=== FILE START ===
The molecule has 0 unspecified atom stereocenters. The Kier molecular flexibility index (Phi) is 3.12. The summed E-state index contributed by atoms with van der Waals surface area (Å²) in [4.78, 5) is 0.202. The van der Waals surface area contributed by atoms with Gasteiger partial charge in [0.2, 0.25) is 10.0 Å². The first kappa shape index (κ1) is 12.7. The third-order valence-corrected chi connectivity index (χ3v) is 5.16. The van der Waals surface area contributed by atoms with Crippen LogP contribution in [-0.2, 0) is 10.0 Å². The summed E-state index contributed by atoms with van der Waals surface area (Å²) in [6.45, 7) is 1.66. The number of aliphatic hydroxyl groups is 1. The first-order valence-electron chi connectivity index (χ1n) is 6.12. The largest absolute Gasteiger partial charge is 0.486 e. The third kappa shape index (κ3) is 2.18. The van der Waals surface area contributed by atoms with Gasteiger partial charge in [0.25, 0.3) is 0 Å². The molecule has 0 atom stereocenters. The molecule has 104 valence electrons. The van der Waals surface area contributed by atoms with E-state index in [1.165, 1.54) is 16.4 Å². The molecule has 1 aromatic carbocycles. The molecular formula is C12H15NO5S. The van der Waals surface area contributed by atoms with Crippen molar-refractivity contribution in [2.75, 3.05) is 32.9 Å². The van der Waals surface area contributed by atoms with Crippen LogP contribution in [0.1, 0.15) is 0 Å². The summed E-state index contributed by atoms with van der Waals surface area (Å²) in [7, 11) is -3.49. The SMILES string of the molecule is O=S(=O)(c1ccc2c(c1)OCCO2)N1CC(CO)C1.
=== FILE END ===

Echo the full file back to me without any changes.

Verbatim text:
The molecule has 0 unspecified atom stereocenters. The Kier molecular flexibility index (Phi) is 3.12. The summed E-state index contributed by atoms with van der Waals surface area (Å²) in [4.78, 5) is 0.202. The van der Waals surface area contributed by atoms with Gasteiger partial charge in [0.2, 0.25) is 10.0 Å². The first kappa shape index (κ1) is 12.7. The third-order valence-corrected chi connectivity index (χ3v) is 5.16. The van der Waals surface area contributed by atoms with Crippen LogP contribution in [-0.2, 0) is 10.0 Å². The summed E-state index contributed by atoms with van der Waals surface area (Å²) in [6.45, 7) is 1.66. The number of aliphatic hydroxyl groups is 1. The first-order valence-electron chi connectivity index (χ1n) is 6.12. The largest absolute Gasteiger partial charge is 0.486 e. The third kappa shape index (κ3) is 2.18. The van der Waals surface area contributed by atoms with Gasteiger partial charge in [0.25, 0.3) is 0 Å². The molecule has 0 atom stereocenters. The molecule has 104 valence electrons. The van der Waals surface area contributed by atoms with E-state index in [1.165, 1.54) is 16.4 Å². The molecule has 1 aromatic carbocycles. The molecular formula is C12H15NO5S. The van der Waals surface area contributed by atoms with Crippen molar-refractivity contribution in [2.75, 3.05) is 32.9 Å². The van der Waals surface area contributed by atoms with Crippen LogP contribution in [0.1, 0.15) is 0 Å². The summed E-state index contributed by atoms with van der Waals surface area (Å²) in [7, 11) is -3.49. The SMILES string of the molecule is O=S(=O)(c1ccc2c(c1)OCCO2)N1CC(CO)C1.